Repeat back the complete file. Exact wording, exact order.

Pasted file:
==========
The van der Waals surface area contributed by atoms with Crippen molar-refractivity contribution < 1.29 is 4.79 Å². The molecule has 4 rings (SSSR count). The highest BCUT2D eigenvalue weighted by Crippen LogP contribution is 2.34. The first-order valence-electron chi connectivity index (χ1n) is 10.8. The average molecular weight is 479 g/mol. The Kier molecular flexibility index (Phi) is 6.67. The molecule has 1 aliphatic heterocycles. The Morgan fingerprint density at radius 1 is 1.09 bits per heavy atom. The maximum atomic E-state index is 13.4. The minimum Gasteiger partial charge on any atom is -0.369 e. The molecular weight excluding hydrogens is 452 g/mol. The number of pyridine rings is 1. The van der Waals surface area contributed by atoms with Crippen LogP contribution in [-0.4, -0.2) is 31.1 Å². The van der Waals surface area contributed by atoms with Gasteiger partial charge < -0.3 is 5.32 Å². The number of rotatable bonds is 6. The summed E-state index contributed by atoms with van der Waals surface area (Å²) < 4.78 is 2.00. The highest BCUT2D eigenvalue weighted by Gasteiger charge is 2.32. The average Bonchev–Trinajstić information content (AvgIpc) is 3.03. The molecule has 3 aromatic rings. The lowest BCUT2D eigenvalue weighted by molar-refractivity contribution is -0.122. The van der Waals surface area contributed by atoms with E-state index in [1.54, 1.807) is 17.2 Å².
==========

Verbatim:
The van der Waals surface area contributed by atoms with Crippen molar-refractivity contribution < 1.29 is 4.79 Å². The molecule has 4 rings (SSSR count). The highest BCUT2D eigenvalue weighted by Crippen LogP contribution is 2.34. The first-order valence-electron chi connectivity index (χ1n) is 10.8. The average molecular weight is 479 g/mol. The Kier molecular flexibility index (Phi) is 6.67. The molecule has 1 aliphatic heterocycles. The Morgan fingerprint density at radius 1 is 1.09 bits per heavy atom. The maximum atomic E-state index is 13.4. The minimum Gasteiger partial charge on any atom is -0.369 e. The molecular weight excluding hydrogens is 452 g/mol. The number of pyridine rings is 1. The van der Waals surface area contributed by atoms with Crippen LogP contribution in [-0.4, -0.2) is 31.1 Å². The van der Waals surface area contributed by atoms with Gasteiger partial charge < -0.3 is 5.32 Å². The number of rotatable bonds is 6. The summed E-state index contributed by atoms with van der Waals surface area (Å²) < 4.78 is 2.00. The highest BCUT2D eigenvalue weighted by Gasteiger charge is 2.32. The average Bonchev–Trinajstić information content (AvgIpc) is 3.03. The molecule has 3 aromatic rings. The lowest BCUT2D eigenvalue weighted by molar-refractivity contribution is -0.122. The van der Waals surface area contributed by atoms with E-state index in [1.54, 1.807) is 17.2 Å².